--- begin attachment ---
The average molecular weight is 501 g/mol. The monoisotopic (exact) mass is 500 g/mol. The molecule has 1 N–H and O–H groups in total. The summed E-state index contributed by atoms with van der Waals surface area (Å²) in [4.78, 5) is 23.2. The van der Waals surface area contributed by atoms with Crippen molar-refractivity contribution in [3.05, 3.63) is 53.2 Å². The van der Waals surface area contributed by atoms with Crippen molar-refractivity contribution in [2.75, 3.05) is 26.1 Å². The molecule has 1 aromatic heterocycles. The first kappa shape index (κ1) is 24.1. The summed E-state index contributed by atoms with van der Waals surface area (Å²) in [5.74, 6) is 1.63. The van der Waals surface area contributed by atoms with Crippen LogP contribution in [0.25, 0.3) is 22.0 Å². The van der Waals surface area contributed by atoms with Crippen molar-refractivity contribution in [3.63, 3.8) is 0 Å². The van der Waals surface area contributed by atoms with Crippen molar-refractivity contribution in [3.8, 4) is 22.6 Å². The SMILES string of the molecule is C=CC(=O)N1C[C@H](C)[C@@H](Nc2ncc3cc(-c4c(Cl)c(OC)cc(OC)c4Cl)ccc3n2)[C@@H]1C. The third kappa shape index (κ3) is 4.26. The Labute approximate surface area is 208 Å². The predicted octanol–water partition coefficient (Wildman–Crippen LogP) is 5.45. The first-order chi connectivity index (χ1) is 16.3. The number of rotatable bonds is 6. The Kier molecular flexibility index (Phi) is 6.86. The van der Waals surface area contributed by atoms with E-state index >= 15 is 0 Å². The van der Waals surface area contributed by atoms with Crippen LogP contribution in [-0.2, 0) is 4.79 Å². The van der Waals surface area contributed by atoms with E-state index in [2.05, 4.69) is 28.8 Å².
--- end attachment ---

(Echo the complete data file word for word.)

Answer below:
The average molecular weight is 501 g/mol. The monoisotopic (exact) mass is 500 g/mol. The molecule has 1 N–H and O–H groups in total. The summed E-state index contributed by atoms with van der Waals surface area (Å²) in [4.78, 5) is 23.2. The van der Waals surface area contributed by atoms with Crippen molar-refractivity contribution in [3.05, 3.63) is 53.2 Å². The van der Waals surface area contributed by atoms with Crippen molar-refractivity contribution in [2.75, 3.05) is 26.1 Å². The molecule has 1 aromatic heterocycles. The first kappa shape index (κ1) is 24.1. The summed E-state index contributed by atoms with van der Waals surface area (Å²) in [5.74, 6) is 1.63. The van der Waals surface area contributed by atoms with Crippen LogP contribution in [0.25, 0.3) is 22.0 Å². The van der Waals surface area contributed by atoms with Crippen molar-refractivity contribution in [3.63, 3.8) is 0 Å². The van der Waals surface area contributed by atoms with Crippen molar-refractivity contribution in [3.8, 4) is 22.6 Å². The SMILES string of the molecule is C=CC(=O)N1C[C@H](C)[C@@H](Nc2ncc3cc(-c4c(Cl)c(OC)cc(OC)c4Cl)ccc3n2)[C@@H]1C. The third kappa shape index (κ3) is 4.26. The Labute approximate surface area is 208 Å². The predicted octanol–water partition coefficient (Wildman–Crippen LogP) is 5.45. The first-order chi connectivity index (χ1) is 16.3. The number of rotatable bonds is 6. The Kier molecular flexibility index (Phi) is 6.86. The van der Waals surface area contributed by atoms with E-state index >= 15 is 0 Å². The van der Waals surface area contributed by atoms with Crippen LogP contribution in [-0.2, 0) is 4.79 Å². The van der Waals surface area contributed by atoms with E-state index in [2.05, 4.69) is 28.8 Å².